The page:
One of the more exciting of the early monks in the period of desert Christian monasticism was a Black African (Nubian) now honored as St. Moses the Black. He had been a slave of a government official in Egypt who discharged him for theft and suspected murder. He became the leader of a gang of bandits who roamed the Nile Valley and had the reputation for being associated with terror and violence.
On one occasion, when he sought to hide from local authorities, he took shelter with some monks in a monastic colony in Skete in the western desert near Alexandria. The dedication of their lives and their peace and contentment seem to have influenced him deeply. Eventually, he gave up his old way of life and became a monk himself.
The conversion of Moses was not instantaneous, he had a rather difficult time adjusting to regular monastic discipline. He was zealous of everything he undertook, but became discouraged when he concluded he was not becoming a perfect monk advanced in all the degrees of spiritual perfection. Early one morning before dawn, St. Isadore, abbot of the monastery, took Brother Moses to the roof and together they watched the first rays of the dawn come over the horizon. They stayed there until the new day had begun. Then Isidore said, "Only slowly do the rays of the sun drive away the night and usher in a new day and, thus, only slowly does one become a perfect contemplative."
In another incident, one of the brothers committed a fault. A council met and Moses was invited, but refused to attend. Someone came to him to let him know the others were waiting, at which Moses went to the meeting. He took a leaking jug filled with water and carried it on his shoulder (another version has him carrying a basket of sand with a hole in it). When he arrived, the others came out to meet him asking, "What is this?" Moses replied, "My sins run out behind me and I do not see them, but today I am coming to judge the errors of another." Hearing that, they said no more to the erring brother, but forgave him.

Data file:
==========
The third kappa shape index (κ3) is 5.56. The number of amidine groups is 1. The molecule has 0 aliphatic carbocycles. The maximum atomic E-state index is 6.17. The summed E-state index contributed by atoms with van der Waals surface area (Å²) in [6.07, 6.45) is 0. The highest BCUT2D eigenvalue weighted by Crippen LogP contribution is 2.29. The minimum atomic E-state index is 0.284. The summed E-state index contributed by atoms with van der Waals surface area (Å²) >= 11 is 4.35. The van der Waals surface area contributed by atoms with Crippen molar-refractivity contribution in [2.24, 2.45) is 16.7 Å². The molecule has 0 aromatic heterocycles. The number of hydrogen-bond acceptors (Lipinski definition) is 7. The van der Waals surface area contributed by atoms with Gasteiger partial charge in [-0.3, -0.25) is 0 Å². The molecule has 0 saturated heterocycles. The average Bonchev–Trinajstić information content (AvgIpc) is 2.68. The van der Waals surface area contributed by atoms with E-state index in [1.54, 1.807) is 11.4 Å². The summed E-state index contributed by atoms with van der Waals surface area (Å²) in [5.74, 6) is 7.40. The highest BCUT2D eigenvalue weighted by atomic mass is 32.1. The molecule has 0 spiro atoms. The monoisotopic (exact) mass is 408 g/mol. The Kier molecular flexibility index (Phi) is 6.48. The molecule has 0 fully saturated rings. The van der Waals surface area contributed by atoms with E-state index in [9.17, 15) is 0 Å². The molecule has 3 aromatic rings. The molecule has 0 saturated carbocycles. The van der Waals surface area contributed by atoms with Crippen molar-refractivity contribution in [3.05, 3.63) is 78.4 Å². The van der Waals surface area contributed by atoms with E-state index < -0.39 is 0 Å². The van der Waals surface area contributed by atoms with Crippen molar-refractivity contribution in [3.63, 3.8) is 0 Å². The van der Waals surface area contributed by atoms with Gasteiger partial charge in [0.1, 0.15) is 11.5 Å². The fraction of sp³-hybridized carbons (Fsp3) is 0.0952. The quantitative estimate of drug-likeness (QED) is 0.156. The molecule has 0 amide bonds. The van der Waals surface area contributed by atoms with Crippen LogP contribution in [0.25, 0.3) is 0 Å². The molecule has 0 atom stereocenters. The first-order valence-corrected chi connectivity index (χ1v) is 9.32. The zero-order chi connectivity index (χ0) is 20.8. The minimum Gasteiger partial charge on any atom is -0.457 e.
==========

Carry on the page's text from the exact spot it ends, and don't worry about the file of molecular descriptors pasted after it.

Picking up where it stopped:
Moses became the spiritual leader of a colony of hermits in the desert near Skete. At some time, he had been ordained a priest -- an uncommon phenomenon at that period for desert monks. When he was 75 years old, about the year 407, word came that a group of renegades planned to attack the colony. The brothers wished to defend themselves, but Moses forbade such action. He told them to retreat rather than take up the sword. He and seven others stayed on to greet the invaders with open arms, but all were martyred by the bandits. A modern interpretation honors St. Moses the Black as an apostle of nonviolence.